Good to Know

Married clients could lose one-half or more of their jointly owned countable assets when a spouse applies for Medicaid Long-Term Care insurance (LTCi). Countable assets1 include cash, publicly traded investments and other assets. Today, we’ll focus on creating the awareness needed to potentially avoid the loss of countable assets.

But first, let’s understand the key players in this drama:

Community Spouse

Also referred to as the “healthy spouse,” this spouse can generally live independently without assistance.

Applicant Spouse

This spouse applies for Medicaid LTCi to cover in-home or nursing home long-term care services.

A serious, if not devastating, financial mistake can occur when the applicant spouse applies to Medicaid for LTCi coverage. Spouses without awareness of community spouse protections could needlessly spend down over one-half of jointly owned countable assets. An example follows:

Example of Unnecessary Spend Down

A couple has $100,000 in jointly owned countable assets and nothing in individually owned assets.

  • The standard Medicaid resource limits could lead an unaware couple to spend down as much $70,000 of joint countable assets in some states.
  • The spend-down could be executed in a number of ways, such as by paying down the mortgage on the couple’s home.2
  • The community spouse could generally keep the remaining $30,000 of countable assets.

Community Spouse Resource Allowance

What if it were possible for the community spouse to keep the entire $100,000 in countable assets from the example? One possibility is the Community Spouse Resource Allowance (CSRA). The CSRA is intended specifically to help the community spouse avoid impoverishment when the applicant spouse applies for Medicaid LTCi coverage.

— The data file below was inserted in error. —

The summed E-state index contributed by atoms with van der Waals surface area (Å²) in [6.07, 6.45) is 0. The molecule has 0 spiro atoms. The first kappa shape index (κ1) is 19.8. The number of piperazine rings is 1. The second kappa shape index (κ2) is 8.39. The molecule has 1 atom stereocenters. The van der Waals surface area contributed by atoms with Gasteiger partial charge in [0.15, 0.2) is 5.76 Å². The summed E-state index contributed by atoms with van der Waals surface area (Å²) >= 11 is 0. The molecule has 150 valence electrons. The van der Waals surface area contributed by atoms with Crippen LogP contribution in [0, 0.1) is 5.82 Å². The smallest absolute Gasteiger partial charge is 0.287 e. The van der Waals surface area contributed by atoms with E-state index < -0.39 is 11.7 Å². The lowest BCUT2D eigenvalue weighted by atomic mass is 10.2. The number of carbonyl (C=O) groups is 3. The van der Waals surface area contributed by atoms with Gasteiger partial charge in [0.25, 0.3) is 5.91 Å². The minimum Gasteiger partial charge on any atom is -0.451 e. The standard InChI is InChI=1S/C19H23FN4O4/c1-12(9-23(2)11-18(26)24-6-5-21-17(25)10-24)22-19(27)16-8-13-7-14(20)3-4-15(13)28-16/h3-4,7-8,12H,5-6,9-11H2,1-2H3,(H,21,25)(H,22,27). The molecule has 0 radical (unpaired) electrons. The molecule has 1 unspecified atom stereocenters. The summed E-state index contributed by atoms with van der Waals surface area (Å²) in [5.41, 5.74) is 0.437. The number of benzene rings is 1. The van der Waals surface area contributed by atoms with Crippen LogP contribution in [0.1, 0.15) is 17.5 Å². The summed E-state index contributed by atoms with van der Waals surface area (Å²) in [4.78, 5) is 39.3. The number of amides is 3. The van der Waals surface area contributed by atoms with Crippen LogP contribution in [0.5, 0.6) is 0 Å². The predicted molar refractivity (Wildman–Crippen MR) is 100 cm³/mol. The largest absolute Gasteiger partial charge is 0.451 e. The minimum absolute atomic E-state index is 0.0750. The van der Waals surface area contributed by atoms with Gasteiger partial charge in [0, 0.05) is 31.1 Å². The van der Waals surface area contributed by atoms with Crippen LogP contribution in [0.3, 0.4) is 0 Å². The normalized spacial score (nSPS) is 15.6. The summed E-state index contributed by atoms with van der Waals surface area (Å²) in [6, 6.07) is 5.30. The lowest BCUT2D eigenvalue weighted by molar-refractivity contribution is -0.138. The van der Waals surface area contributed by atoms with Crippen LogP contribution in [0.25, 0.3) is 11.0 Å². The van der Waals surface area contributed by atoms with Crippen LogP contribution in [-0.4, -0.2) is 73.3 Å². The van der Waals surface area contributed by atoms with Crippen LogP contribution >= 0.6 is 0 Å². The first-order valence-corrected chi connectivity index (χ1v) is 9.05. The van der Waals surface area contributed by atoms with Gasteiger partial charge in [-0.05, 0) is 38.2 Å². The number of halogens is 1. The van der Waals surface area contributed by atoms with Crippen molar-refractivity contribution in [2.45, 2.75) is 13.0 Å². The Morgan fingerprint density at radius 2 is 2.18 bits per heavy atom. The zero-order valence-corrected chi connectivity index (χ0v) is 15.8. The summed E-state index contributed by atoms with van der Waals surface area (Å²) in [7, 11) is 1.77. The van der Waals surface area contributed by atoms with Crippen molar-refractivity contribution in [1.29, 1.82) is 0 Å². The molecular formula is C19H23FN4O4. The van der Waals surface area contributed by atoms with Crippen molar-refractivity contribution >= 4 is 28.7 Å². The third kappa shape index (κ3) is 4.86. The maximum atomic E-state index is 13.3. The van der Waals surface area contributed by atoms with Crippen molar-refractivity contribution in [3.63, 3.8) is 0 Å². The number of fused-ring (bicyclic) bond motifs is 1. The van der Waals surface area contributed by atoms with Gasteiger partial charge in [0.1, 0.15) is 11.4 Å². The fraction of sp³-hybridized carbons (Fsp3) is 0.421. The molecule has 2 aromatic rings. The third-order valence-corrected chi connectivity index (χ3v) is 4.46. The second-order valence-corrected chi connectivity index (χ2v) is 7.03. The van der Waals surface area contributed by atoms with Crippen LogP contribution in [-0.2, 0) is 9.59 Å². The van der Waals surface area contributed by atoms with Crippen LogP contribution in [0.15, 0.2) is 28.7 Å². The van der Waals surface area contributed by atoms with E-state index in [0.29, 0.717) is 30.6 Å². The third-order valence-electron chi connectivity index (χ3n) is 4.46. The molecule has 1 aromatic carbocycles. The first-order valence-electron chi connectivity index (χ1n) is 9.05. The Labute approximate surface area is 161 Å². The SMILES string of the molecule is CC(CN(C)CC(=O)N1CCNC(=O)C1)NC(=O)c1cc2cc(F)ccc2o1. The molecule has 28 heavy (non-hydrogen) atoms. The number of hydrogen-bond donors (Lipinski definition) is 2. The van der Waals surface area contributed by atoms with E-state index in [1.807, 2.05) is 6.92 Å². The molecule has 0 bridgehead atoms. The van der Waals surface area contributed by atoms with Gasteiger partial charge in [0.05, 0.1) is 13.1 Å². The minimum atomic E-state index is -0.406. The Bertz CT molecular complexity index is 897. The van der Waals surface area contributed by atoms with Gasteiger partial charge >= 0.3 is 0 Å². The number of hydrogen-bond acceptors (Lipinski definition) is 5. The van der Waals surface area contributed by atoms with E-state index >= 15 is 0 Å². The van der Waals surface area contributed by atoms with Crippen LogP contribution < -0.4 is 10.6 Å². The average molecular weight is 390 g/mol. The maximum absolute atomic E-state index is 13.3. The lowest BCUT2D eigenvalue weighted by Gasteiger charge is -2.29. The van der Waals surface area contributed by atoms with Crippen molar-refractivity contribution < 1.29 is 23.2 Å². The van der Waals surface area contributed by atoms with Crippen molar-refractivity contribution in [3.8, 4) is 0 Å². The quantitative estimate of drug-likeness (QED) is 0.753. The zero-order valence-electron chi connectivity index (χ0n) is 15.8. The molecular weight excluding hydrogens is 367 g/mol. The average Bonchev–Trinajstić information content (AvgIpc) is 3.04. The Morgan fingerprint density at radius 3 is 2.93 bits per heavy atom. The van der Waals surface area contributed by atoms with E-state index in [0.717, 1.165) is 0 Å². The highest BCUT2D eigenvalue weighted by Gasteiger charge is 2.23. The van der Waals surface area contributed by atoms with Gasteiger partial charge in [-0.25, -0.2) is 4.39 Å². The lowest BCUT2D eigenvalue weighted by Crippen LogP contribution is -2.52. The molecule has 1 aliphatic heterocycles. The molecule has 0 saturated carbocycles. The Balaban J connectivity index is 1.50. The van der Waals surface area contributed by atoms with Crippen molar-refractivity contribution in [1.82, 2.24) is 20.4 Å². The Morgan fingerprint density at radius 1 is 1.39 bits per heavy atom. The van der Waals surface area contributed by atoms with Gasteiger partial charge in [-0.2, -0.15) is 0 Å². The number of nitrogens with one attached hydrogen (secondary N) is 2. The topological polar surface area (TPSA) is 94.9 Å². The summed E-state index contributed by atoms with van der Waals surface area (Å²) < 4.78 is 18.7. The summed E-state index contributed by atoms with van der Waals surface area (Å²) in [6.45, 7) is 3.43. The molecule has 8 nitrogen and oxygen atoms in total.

For example, if the spouses in the example had NOT spent down the $70,000, the community spouse could have kept as much as the entire $100,0003 in countable assets under the CSRA. Similar rules can protect the community spouse from unnecessary loss of income from the Medicaid income limits as well.4


Medicaid CSRA and other rules are complex and vary from state to state. No decisions should be made without advance consultation with an experienced, credentialed elder care specialist.

The information presented herein is provided purely for educational purposes and to raise awareness of these issues; it is not meant to provide and should not be used to provide financial advice to clients. There are variations, alternatives, and exceptions to this material that could not be covered within the scope of this blog.

  1. Married clients should be especially cautious before spending down assets or allocating income from the applicant spouse.
  2. Always consult an experienced elder care specialist to plan Medicaid applications in advance.

1In many states, an applicant’s countable assets are limited to $2,000.

2Paying off debt is exempt from the Medicaid look-back penalty.

3Regulations vary significantly from state to state and exceptions apply.

4Refer to Medicaid’s Minimum Monthly Maintenance Needs Allowance for more information.